I love my elitefts™ gear. I love to wear it and I love seeing others in elitefts™ gear. Train, driven, hard, empowerment—I love it all. I just wish I had all of it. Strong(er), however, is the word or phrase that speaks to me the most.

I wear my strong(er) everywhere, not just to the gym but to the doctor, cardiac rehabilitation, the mall, the grocery store, everywhere. Isn’t it terrible that my everywhere involves such few places? Be that as it may, my strong(er) wear helped me feel and be stronger every day after heart bypass surgery. It made me stand a little straighter when it hurt to do so. It put a little snap in my step when that was the last thing I felt like doing. I'm stronger today because of it, and now as I begin to train, I know I’ll get stronger more quickly. Strong(er) is my mantra because, after all, that’s what we do. That’s what our sport involves—exhibiting strength on the platform. However, strong(er) is much more. It's the extraordinary resolve that captures my imagination.

What is it? Who has it? How does one get it? Why do we want it? The fourth edition of the American Heritage Dictionary (1987) defines "extraordinary" as beyond what is ordinary, exceptional, or  remarkable. It further defines "resolve" as firmness of purpose, determination, and decision. This is an elusive definition at best, not unlike the legal, mythical, reasonable man. While difficult to define, we often know it when we see it. To make a determination about one's self is very difficult. It's much easier to make that determination about others.

I've been told that to have obtained world records at age 71 requires extraordinary resolve. I don't see it that way. I simply do what I do. I set a goal, I make a plan, and then I set out to do it. I don’t always succeed, but I always learn something and I give it my best shot. I now have a new goal. It's to break my world records in December 2013 at the same meet in which they were set in December 2012. I have a plan and have started to execute it. Whether I make it or not, I will have given it one helluva shot. Does this require extraordinary resolve? I don’t know. It's for others to judge.

We've all seen extraordinary resolve in others, the greats in our sport and in all other sports. Though they have great natural talent, they've all had extraordinary resolve. However, I've had the privilege to observe and experience extraordinary resolve up close and personal. This story is very involved and complicated. It's full of sorrow and tears, recovery and joy. It's the subject of its own book. In as few words as possible, I’ll tell you the bare facts.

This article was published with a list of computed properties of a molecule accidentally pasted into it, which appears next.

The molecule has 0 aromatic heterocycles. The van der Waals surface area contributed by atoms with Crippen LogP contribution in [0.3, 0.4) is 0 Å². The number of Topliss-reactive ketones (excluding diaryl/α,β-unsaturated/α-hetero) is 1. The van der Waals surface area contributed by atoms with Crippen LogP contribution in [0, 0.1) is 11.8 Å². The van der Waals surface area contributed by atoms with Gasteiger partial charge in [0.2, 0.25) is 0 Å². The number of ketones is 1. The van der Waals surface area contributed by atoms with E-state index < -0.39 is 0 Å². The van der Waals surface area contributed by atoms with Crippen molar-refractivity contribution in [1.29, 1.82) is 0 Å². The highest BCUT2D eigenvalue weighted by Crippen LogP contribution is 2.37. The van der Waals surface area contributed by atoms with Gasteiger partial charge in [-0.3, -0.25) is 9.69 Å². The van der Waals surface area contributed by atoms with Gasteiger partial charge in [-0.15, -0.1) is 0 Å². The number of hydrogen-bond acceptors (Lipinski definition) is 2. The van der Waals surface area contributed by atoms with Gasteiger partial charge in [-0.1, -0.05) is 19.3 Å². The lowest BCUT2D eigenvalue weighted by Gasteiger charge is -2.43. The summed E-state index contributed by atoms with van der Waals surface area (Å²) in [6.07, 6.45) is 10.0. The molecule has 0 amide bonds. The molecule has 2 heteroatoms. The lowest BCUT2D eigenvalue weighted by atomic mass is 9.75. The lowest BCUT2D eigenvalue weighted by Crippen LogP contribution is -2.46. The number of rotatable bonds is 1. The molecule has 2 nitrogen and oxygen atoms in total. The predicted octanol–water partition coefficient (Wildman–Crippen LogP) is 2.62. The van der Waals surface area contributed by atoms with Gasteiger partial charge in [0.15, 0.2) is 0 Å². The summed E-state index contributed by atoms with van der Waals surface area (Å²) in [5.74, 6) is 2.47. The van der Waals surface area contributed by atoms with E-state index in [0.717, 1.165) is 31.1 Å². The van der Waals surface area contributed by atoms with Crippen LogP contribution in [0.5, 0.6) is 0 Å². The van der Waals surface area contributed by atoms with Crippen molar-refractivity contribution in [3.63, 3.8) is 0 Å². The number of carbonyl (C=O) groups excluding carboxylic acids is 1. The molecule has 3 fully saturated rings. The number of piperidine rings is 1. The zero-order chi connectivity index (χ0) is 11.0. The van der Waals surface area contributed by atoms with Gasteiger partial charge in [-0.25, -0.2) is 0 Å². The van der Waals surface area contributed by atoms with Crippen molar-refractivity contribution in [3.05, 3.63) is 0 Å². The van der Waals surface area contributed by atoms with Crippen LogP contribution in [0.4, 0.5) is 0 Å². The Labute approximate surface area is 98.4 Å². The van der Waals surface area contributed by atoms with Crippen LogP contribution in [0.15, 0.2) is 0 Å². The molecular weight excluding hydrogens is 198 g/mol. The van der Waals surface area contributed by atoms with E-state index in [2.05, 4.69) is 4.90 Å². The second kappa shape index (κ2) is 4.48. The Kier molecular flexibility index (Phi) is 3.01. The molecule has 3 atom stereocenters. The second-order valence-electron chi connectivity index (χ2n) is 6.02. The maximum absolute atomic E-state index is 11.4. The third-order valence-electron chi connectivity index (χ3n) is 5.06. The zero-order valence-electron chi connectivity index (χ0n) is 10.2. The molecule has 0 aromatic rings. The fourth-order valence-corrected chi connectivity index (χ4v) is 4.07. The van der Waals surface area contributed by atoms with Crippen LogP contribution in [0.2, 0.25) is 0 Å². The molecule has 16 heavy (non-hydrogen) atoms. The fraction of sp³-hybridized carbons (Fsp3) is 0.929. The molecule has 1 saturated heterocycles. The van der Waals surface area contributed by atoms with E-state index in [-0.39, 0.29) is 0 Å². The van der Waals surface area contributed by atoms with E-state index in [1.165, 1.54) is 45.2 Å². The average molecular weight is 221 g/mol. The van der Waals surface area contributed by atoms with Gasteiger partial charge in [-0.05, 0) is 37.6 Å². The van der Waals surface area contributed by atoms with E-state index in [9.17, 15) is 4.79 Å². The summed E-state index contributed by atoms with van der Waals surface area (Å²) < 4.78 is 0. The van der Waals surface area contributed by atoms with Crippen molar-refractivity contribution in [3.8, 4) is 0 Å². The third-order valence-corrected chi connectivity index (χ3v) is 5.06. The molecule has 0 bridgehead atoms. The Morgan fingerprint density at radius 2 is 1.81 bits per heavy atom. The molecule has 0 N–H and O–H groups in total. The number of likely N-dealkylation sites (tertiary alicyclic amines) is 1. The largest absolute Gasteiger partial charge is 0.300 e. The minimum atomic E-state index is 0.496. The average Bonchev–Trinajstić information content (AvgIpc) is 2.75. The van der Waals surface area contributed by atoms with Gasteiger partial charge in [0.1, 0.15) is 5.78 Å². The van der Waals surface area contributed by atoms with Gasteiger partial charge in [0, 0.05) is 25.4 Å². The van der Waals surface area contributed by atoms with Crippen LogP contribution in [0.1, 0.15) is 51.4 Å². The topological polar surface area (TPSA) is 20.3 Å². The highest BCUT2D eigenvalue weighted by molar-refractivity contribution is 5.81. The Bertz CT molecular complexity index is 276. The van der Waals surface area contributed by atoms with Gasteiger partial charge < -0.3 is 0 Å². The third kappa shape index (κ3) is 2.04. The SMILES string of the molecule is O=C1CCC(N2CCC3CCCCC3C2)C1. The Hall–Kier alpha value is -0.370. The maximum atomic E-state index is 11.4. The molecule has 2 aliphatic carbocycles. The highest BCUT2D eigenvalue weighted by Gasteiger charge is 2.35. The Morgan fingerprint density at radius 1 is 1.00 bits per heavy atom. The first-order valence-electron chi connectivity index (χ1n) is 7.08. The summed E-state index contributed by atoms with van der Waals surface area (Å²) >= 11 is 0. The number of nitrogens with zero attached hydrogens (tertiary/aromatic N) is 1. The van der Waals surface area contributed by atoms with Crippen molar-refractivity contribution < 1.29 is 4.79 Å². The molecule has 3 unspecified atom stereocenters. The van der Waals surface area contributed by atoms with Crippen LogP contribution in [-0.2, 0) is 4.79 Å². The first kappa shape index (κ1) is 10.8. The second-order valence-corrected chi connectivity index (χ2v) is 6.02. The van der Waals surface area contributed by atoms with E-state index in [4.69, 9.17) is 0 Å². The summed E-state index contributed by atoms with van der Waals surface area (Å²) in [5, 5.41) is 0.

I have an adopted son, Gary, whom I raised since he was five. He was an exceptional athlete, but he excelled at tennis. As a Boy Scout, he got involved in climbing and it became his passion. Rather than accept a tennis scholarship, he opted to go out west (Arizona) to an outdoor school. During the Christmas vacation of his second year, he and two friends decided to climb Mt. Orizaba in Mexico, an inactive volcano covered by a glacier and the highest peak in North America. The three were roped together as they climbed. Near the summit, the young man in the middle slipped, pulling the others into a 2,000-foot fall that left them bouncing down the mountain. One young man died. Gary and the other man were severely injured. When we got him home, he had a broken neck, a broken ankle, severe frostbite, and a brachial plexis avulsion, which is a very serious injury. You medical people may know what it is. For us non-medical folks, it's essentially a pulling loose of the nerves from the spinal cord. It is permanent.

He spent many months in the hospital. When he was as well as he could get, he was released with permanent paralysis in his left arm and in the left portion of his upper body. He recovered from all the other injuries except his arm and the loss of his roommate. We began some rehabilitation playing racquetball together. With his arm strapped to his body to keep it out of the way, we played. At first, he fell down when he tried to hit a ball without the arm for balance. We played and practiced through the fall, and the following February, we won a racquetball doubles tournament. (I told you he was a good athlete!)